This is a serious post. It’s one of the posts that should be posted. It’s one of those posts that you should read.
With all the less important stuff that you see on STM, it’s kind of like watching a soapy and then changing the channel to a David Attenborough narrated doccie. You get the picture…
Pollution, destruction of biodiversity, climate change, massively depleted fish stocks, inhumane livestock farming, and dwindling of all finite resources. All serious issues we are currently facing on earth, all interlinked, and all essentially because of one underlying problem – a human population that is set to hit 7 billion in 2011.
A little population timeline:
C.E. 1000-1100 – 300 million
1200-1300 – 380million
1300-1400 – 420 million (Bubonic plague kills more than a quarter of the population)
1500-1600 – 500 million (African slave trade begins, Europeans create trading posts in Africa)
1700-1800 – 720 million (vaccine for small pox created, population increases by 40%)
1800-1900 – 1 billion
1900 – 2000 – beginning of the century 1.7 billion, end of the century 6.1 billion
How the hell did it explode like this you ask? Well modern medicine, better living conditions, commercial farming and then pure mathematics. The power of compounding – wonderful when it comes to your investments but not so good when it comes to population numbers. According to the World Bank’s most recent figures the global population is growing at 1.2% annually. Doesn’t sound like much does it, but when you calculate how many years it will take to double the population, the answer is shocking. 58 years.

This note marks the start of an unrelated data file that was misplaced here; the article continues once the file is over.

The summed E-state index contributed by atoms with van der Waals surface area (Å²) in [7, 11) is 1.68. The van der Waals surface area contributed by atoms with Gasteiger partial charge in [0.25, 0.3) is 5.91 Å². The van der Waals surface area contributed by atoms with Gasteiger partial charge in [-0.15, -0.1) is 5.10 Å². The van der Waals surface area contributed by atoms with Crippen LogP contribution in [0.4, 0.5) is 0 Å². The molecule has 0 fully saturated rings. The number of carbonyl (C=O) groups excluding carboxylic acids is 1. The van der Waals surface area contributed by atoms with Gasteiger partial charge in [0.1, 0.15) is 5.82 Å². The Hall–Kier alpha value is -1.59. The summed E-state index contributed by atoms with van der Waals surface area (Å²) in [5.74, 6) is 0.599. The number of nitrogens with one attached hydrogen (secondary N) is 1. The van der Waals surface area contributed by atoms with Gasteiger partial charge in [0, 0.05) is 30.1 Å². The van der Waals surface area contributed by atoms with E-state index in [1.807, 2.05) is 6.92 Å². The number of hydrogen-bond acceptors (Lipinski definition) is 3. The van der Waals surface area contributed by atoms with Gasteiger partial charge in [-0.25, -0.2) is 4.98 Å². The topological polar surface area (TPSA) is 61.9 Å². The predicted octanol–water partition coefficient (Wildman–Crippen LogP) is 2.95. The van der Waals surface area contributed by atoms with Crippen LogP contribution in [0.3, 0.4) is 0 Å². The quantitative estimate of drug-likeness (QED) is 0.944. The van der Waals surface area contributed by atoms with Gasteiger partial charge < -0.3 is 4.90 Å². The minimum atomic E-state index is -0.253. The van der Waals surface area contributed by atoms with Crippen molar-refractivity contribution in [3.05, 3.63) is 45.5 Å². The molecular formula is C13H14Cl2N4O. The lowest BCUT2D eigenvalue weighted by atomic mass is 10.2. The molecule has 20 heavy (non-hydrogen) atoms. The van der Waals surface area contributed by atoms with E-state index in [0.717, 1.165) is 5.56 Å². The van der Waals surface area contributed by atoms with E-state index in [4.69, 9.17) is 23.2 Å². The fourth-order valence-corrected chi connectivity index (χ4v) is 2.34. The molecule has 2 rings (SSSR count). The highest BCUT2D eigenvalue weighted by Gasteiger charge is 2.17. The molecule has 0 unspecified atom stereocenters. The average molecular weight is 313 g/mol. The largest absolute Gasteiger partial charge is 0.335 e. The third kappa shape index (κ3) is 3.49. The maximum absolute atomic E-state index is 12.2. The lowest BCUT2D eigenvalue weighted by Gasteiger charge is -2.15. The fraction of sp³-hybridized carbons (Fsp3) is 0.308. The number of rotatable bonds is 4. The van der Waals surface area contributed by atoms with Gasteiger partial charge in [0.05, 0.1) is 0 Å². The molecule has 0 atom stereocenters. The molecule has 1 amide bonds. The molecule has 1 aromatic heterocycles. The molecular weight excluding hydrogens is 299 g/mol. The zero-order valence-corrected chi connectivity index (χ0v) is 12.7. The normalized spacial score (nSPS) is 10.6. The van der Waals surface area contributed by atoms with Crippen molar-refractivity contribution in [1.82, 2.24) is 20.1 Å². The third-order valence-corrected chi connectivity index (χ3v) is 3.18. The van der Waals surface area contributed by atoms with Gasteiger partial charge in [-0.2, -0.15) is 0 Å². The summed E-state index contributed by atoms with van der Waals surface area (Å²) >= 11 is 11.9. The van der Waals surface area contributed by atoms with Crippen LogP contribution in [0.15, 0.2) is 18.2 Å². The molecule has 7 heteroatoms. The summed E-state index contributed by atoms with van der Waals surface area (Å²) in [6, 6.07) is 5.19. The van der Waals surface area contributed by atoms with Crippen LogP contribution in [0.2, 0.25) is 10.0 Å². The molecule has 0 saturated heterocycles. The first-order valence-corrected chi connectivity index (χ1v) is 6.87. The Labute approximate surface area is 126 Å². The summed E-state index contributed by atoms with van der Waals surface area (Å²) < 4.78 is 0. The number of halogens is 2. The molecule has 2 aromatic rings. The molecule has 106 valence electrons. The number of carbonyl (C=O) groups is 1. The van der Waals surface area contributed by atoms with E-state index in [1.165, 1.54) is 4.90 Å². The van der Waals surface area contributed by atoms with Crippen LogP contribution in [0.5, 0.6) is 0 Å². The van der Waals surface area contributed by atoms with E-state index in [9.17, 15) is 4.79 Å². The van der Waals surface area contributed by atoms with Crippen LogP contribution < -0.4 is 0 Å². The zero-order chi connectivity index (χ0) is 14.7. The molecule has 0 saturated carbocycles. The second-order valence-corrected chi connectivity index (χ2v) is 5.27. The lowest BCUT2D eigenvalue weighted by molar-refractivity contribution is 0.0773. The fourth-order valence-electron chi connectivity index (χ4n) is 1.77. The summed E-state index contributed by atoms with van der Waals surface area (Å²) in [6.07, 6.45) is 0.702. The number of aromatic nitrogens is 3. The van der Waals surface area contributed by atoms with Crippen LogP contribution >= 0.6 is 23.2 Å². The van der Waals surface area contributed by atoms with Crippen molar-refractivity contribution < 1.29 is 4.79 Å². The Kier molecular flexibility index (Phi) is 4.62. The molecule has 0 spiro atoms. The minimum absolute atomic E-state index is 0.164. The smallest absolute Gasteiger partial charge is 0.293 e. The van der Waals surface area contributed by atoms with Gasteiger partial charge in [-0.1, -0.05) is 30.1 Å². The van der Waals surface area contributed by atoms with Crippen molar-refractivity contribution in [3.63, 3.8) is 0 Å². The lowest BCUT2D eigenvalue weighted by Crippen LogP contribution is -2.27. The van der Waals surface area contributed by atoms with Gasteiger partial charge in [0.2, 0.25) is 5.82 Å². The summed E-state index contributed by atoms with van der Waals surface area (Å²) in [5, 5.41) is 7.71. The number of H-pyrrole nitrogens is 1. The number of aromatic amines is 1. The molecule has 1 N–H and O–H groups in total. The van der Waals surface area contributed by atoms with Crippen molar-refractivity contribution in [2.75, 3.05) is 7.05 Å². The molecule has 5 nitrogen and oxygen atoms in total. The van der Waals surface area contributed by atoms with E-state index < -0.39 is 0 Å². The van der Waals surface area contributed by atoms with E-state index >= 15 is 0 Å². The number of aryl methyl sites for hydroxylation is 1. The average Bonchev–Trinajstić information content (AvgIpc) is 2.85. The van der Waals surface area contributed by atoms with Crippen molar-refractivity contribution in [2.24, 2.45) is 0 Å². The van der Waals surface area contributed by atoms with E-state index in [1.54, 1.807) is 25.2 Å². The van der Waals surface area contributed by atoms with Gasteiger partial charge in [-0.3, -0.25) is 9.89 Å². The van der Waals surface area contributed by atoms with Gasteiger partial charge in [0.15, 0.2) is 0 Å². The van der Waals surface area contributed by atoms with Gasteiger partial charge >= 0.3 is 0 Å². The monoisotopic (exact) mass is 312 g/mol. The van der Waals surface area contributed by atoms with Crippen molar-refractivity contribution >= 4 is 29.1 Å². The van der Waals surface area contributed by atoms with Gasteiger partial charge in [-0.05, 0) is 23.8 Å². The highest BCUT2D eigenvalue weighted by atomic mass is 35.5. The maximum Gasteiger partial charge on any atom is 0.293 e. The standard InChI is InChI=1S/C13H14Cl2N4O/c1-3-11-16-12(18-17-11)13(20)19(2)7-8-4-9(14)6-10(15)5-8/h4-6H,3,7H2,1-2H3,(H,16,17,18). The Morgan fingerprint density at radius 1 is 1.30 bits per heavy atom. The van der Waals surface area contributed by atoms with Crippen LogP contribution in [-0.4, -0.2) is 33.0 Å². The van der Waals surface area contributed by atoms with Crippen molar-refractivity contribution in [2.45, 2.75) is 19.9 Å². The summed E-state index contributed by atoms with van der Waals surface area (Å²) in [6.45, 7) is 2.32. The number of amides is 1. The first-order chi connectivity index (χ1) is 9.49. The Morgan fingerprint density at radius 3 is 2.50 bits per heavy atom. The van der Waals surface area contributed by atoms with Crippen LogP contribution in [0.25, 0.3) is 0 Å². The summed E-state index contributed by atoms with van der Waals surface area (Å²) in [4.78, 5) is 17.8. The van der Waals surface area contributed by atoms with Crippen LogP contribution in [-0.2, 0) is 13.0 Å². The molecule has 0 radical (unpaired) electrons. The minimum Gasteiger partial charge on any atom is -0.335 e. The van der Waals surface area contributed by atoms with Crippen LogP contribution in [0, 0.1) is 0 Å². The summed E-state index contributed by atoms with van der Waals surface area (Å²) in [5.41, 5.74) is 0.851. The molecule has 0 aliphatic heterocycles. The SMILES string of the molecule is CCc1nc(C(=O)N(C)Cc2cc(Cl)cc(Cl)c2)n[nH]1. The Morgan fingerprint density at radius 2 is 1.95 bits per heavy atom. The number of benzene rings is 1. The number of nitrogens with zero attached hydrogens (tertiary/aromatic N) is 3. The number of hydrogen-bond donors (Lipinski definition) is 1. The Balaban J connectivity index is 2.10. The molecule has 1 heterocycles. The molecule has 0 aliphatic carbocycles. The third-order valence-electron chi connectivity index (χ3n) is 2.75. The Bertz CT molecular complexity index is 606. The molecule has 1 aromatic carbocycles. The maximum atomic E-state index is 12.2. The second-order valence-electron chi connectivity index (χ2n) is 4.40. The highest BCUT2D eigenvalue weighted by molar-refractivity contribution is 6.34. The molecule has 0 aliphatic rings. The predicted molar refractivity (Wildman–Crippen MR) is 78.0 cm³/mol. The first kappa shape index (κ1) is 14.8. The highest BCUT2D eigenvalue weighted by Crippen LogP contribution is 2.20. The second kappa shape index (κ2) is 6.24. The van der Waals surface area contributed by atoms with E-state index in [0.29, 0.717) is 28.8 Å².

Here is a brilliant analogy by Dr. Albert Bartlett about steady growth in a finite environment that makes the problem blatantly clear:
“Bacteria grow by doubling. One bacterium divides to become two, the two divide to become 4, the 4 become 8, 16 and so on. Suppose we had bacteria that doubled in number this way every minute. Suppose we put one of these bacteria into an empty bottle at 11:00 in the morning, and then observe that the bottle is full at 12:00 noon. There’s our case of just ordinary steady growth: it has a doubling time of one minute, it’s in the finite environment of one bottle.
I want to ask you three questions.
Number one: at what time was the bottle half full? Well, would you believe 11:59, one minute before 12:00? Because they double in number every minute.
And the second question: if you were an average bacterium in that bottle, at what time would you first realize you were running of space? Well, let’s just look at the last minutes in the bottle. At 12:00 noon, it’s full; one minute before, it’s half full; 2 minutes before, it’s a quarter full. Let me ask you, at 5 minutes before 12:00, when the bottle is only 3% full and is 97% open space just yearning for development, how many of you would realize there’s a problem?”